From winter tyres to summer tyres: When’s the correct moment to switch?

From winter tyres to summer tyres: When’s the correct moment to switch?

21 Mar

By Tom Boote

If you’ve taken the time to read this, the chances are it’s because you drive on winter tyres, and as such that makes you a member of a very small group of drivers who get it. You’re aware that such things as winter and summer tyres exist – different tyres to be driven in different seasons. 

For the uninitiated, our latest tyre safety articles briefly explains what winter tyres are, and how they’re different to summer tyres. And for those of you already in the know, we’ll provide you with our thoughts on the right time to switch from one set to the other.

Knowing your winter tyres from your summer tyres

There are two main differences between winter and summer tyres, one of which is at the heart of why they work so well. The first difference is found in the tread design. Winter tyres have a completely different pattern, designed to work optimally in the winter season. But it’s the second difference that is vital. Winter tyres are made from different compounds. The rubber used for them is designed to bite into the road surface quicker in winter conditions.

Summer tyres, such as the award winning SportContact 6 and ContiPremiumContact 5, are made from a different compound, designed to grip warm road surfaces better and – yes, you’ve guessed it – winter tyres are made from compounds designed to better grip cold ones.

Before we go any further though, it’s crucial to make one thing clear; While they offer superior performance in snowy and icy conditions (compared to summer tyres) winter tyres are not the same as snow tyres.
Yes, drivers on the continent do get significantly more snow than us here in the UK, but at the end of the day it doesn’t snow non-stop from October through March, does it? No, of course not. So why do they switch to winter tyres? Because, just like us here in the UK, they experience cold weather. And we’re not even talking about deep freeze cold, either. By cold we mean just 7°C and below.

They switch from summer tyres because winter tyres are specifically designed to work best at temperatures of 7°C and below. Their special compound means that they perform better than summer tyres in these cold conditions. Knowing this, winter tyres suddenly seem like a good idea for UK drivers – especially given the terrible conditions we all had to endure when The Beast from the East descended upon us earlier this year.
Continental Tyres believe we should rename “winter tyres” as “cold weather tyres”, but so far the industry and public alike haven’t taken to the idea.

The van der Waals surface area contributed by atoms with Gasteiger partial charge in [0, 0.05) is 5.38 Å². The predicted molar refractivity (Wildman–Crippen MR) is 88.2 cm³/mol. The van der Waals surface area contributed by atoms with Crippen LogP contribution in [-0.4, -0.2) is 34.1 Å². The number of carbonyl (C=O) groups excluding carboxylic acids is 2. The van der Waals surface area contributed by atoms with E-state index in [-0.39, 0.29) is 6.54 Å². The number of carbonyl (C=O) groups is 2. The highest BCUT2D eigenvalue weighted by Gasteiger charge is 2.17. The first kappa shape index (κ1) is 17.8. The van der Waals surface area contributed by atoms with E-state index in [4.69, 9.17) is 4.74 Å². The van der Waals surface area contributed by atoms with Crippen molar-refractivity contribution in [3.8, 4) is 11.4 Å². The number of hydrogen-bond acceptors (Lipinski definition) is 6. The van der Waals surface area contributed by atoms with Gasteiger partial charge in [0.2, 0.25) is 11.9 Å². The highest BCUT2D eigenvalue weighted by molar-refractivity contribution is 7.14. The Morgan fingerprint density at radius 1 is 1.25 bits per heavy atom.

We know all about a long cold winter in the UK

This winter’s been pretty cold. And – even though the worst appears to have passed – there still aren’t many signs of spring, and we’re all well aware of what 7°C feels like. In fact there have been weeks when we’ve yearned for it to be even that warm…

Why this is significant though is that – when it comes to tyres at least – 7°C is when the performance characteristics of each tyre crossover and comes in to its own. When the ambient temperature stabilises and gets to around this or below, the time is right to have winter tyres on your car. And as spring approaches and temperatures begin to rise above 7°C, be prepared to make the change back from winter tyres to summer tyres.

But only once temperatures are more or less consistent, and the chances of a late cold blast have finally receded. This is typically at the end of March or the beginning of April, though this depends on where in the UK you live. If you’re a resident of Scotland, spring may take a little longer to arrive…

What happens if you switch from winter to summer tyres too soon or too late?

If, following an early burst of sunshine and warmth, you’re seduced by the upturn in weather and switch back to summer tyres, but then a late, unforeseen winter front descends on the country, your tyres won’t be in such a good position to cope with the cold weather conditions – and this affects your road safety. Why? Because the rubber used for summer tyres are made from a less flexible compound, and, as a result, will not key into the road surface as well in the cold weather temperatures. As a result, their driving characteristics will suffer.

But if you leave it too late to make the change, you’ll have a different problem to deal with. Winter tyres are less capable than summer tyres above 7°C. They are designed to warm up quickly, so that they can provide you with optimal effectiveness in colder conditions. But in warmer conditions this very same attribute negatively affects the tyres’ ability to provide the best performance, resulting in a higher rate of tyre wear, longer stopping distances, poorer handling, and increased fuel consumption.


Want to know more switching tyres? Speak to the experts

If – having read our latest tyre safety article – you’d like to know more about the benefits of switching tyres, or want to learn more about which tyres to switch to as the weather warms up, speak with your local Protyre professionals for impartial advice and expert fitting solutions.

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